Paul Flynn (United Kingdom, SOC), appointed to prepare a PACE report on this subject, for possible debate in June 2010:
The world has been frightened by a serious of health scares – SARS, Avian ‘Flu and now Swine ‘Flu. We now know, in hindsight, that the fears that were aroused do not appear to be justified. So we want to know how decisions on pandemics are taken – are they taken on the best scientific, epidemiological evidence, or are they influenced by other interests? That is the basis of this complaint. With H1N1, did the WHO, once again, frighten the world without any substantial evidence?
Dr Wolfgang Wodarg, medical expert specialising in epidemiology and former Chair of the PACE Sub-committee on Health:
We were told this was a ‘flu which would threaten humanity, and millions would fall ill. This is why millions of dollars of medications were bought. The WHO basically held the trigger for the pandemic preparedness plans, they had a key role to play in deciding on the pandemic. Around 18 billion dollars was spent on this pandemic worldwide.
The definition of a pandemic was changed by the WHO last May. It was only this change of definition which made it possible to transform a run-of-the-mill ‘flu into a worldwide pandemic – and made it possible for the pharmaceutical industry to transform this opportunity into cash, under contracts which were mainly secret.
Millions were vaccinated for no good reason. It is not even clear that the vaccine had a positive effect, because it was not clinically tested.
In my view, the WHO undertook an incomprehensible action, which cannot be justified by the scientific evidence. The Council of Europe should investigate this to see how WHO can undertake this kind of dangerous nonsense.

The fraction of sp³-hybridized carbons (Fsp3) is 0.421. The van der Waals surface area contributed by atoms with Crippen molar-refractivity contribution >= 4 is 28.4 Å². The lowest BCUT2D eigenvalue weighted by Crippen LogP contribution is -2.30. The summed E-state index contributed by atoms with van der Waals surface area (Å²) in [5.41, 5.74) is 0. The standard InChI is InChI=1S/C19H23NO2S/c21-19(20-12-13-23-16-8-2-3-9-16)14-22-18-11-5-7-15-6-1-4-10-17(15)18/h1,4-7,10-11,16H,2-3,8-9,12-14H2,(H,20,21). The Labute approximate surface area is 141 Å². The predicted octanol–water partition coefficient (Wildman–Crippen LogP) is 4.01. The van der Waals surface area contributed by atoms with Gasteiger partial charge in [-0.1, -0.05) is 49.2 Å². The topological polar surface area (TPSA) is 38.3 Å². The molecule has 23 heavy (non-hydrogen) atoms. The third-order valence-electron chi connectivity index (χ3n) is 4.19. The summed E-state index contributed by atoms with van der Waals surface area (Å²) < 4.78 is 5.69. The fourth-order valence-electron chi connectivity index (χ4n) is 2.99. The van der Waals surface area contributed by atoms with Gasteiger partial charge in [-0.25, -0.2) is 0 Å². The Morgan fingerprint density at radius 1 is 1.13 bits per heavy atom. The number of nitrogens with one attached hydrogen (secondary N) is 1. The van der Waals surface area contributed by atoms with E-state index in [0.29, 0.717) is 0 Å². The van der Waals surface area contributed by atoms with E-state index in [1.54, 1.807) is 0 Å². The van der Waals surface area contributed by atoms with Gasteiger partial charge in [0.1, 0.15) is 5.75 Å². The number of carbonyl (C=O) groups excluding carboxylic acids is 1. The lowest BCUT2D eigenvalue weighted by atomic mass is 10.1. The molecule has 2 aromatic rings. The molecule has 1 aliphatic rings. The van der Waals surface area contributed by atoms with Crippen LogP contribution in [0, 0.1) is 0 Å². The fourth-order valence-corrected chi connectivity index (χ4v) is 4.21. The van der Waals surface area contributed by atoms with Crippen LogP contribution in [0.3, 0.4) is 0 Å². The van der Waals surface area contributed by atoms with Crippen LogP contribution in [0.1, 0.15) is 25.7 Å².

Dr Keiji Fukuda, Special Advisor on Pandemic Influenza to the Director-General, World Health Organisation (WHO):
There is much to learn about how the world can improve its handling of such events and a need to separate fact from rhetoric. Again, we welcome this opportunity. ‘Flu viruses mutate constantly and are notoriously unpredictable. History has shown that influenza pandemics can range enormously in their impact, but that it is impossible to accurately predict the eventual impact at the beginning. What is seen early may be very different from what has been experienced by the end. The 1918 influenza pandemic, which killed an estimated 50 million people worldwide, started with relatively mild waves of illness and then evolved into the most severe influenza pandemic in history. The new virus spread with unprecedented speed, reaching 120 countries and territories in about 8 weeks, and now has been reported from virtually all countries.
The H1N1 pandemic is not the same as seasonal influenza and differs in major respects. Large outbreaks occurred outside the usual season for influenza. The virus caused a striking and unusual pattern of severe illness and deaths in younger people, with many deaths caused by viral pneumonia, an especially aggressive form of pneumonia. This pattern is not typically seen during seasonal influenza.